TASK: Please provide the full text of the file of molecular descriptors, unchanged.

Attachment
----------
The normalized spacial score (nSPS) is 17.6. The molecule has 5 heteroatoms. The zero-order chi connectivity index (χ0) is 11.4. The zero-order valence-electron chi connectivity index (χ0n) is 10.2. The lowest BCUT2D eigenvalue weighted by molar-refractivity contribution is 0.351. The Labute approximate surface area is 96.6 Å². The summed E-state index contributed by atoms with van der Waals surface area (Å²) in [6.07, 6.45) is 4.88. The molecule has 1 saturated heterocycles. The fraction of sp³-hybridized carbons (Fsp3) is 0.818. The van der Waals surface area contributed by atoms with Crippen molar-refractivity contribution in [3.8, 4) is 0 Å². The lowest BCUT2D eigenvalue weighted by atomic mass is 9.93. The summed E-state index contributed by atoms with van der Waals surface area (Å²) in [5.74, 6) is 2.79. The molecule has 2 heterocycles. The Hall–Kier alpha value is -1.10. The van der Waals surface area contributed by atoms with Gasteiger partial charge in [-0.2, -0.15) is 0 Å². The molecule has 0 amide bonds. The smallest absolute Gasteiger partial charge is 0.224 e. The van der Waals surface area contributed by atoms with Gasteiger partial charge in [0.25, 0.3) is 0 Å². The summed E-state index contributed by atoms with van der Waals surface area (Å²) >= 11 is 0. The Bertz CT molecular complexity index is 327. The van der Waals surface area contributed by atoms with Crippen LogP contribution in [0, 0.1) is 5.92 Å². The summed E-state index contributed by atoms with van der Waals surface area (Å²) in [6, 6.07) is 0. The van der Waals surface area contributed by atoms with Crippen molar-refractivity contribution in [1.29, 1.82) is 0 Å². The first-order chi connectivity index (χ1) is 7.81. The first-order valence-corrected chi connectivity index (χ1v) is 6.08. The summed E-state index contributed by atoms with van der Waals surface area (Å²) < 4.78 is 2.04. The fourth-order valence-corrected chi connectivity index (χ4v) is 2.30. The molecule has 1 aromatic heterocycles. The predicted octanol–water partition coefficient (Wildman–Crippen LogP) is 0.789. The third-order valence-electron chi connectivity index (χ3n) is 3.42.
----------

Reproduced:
The normalized spacial score (nSPS) is 17.6. The molecule has 5 heteroatoms. The zero-order chi connectivity index (χ0) is 11.4. The zero-order valence-electron chi connectivity index (χ0n) is 10.2. The lowest BCUT2D eigenvalue weighted by molar-refractivity contribution is 0.351. The Labute approximate surface area is 96.6 Å². The summed E-state index contributed by atoms with van der Waals surface area (Å²) in [6.07, 6.45) is 4.88. The molecule has 1 saturated heterocycles. The fraction of sp³-hybridized carbons (Fsp3) is 0.818. The van der Waals surface area contributed by atoms with Crippen molar-refractivity contribution in [3.8, 4) is 0 Å². The lowest BCUT2D eigenvalue weighted by atomic mass is 9.93. The summed E-state index contributed by atoms with van der Waals surface area (Å²) in [5.74, 6) is 2.79. The molecule has 2 heterocycles. The Hall–Kier alpha value is -1.10. The van der Waals surface area contributed by atoms with Gasteiger partial charge in [-0.2, -0.15) is 0 Å². The molecule has 0 amide bonds. The smallest absolute Gasteiger partial charge is 0.224 e. The van der Waals surface area contributed by atoms with Gasteiger partial charge in [0.25, 0.3) is 0 Å². The summed E-state index contributed by atoms with van der Waals surface area (Å²) >= 11 is 0. The Bertz CT molecular complexity index is 327. The van der Waals surface area contributed by atoms with Crippen LogP contribution in [0, 0.1) is 5.92 Å². The summed E-state index contributed by atoms with van der Waals surface area (Å²) in [6, 6.07) is 0. The van der Waals surface area contributed by atoms with Crippen molar-refractivity contribution in [1.29, 1.82) is 0 Å². The first-order chi connectivity index (χ1) is 7.81. The first-order valence-corrected chi connectivity index (χ1v) is 6.08. The summed E-state index contributed by atoms with van der Waals surface area (Å²) < 4.78 is 2.04. The fourth-order valence-corrected chi connectivity index (χ4v) is 2.30. The molecule has 1 aromatic heterocycles. The predicted octanol–water partition coefficient (Wildman–Crippen LogP) is 0.789. The third-order valence-electron chi connectivity index (χ3n) is 3.42.